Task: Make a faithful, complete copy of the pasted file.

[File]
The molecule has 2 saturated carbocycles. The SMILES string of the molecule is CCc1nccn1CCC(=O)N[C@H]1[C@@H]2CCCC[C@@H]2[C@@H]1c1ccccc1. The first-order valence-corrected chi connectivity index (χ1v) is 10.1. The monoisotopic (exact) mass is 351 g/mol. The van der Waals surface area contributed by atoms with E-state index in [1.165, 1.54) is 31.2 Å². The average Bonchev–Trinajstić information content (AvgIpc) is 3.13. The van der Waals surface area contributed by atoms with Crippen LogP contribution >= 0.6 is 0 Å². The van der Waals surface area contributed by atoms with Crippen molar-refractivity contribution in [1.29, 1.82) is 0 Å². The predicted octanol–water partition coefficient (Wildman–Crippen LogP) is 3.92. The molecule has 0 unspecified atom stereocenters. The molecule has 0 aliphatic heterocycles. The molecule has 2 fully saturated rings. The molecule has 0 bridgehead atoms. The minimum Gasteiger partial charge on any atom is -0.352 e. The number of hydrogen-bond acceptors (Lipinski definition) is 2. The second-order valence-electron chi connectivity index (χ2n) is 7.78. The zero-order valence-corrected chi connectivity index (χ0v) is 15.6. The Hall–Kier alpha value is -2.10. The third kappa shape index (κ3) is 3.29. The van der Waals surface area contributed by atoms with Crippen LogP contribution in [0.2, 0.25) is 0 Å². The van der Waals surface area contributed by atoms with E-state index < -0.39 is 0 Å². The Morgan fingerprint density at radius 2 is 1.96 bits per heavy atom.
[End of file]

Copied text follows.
The molecule has 2 saturated carbocycles. The SMILES string of the molecule is CCc1nccn1CCC(=O)N[C@H]1[C@@H]2CCCC[C@@H]2[C@@H]1c1ccccc1. The first-order valence-corrected chi connectivity index (χ1v) is 10.1. The monoisotopic (exact) mass is 351 g/mol. The van der Waals surface area contributed by atoms with E-state index in [1.165, 1.54) is 31.2 Å². The average Bonchev–Trinajstić information content (AvgIpc) is 3.13. The van der Waals surface area contributed by atoms with Crippen LogP contribution >= 0.6 is 0 Å². The van der Waals surface area contributed by atoms with Crippen molar-refractivity contribution in [1.29, 1.82) is 0 Å². The predicted octanol–water partition coefficient (Wildman–Crippen LogP) is 3.92. The molecule has 0 unspecified atom stereocenters. The molecule has 0 aliphatic heterocycles. The molecule has 2 fully saturated rings. The molecule has 0 bridgehead atoms. The minimum Gasteiger partial charge on any atom is -0.352 e. The number of hydrogen-bond acceptors (Lipinski definition) is 2. The second-order valence-electron chi connectivity index (χ2n) is 7.78. The zero-order valence-corrected chi connectivity index (χ0v) is 15.6. The Hall–Kier alpha value is -2.10. The third kappa shape index (κ3) is 3.29. The van der Waals surface area contributed by atoms with Crippen LogP contribution in [0.2, 0.25) is 0 Å². The van der Waals surface area contributed by atoms with E-state index < -0.39 is 0 Å². The Morgan fingerprint density at radius 2 is 1.96 bits per heavy atom.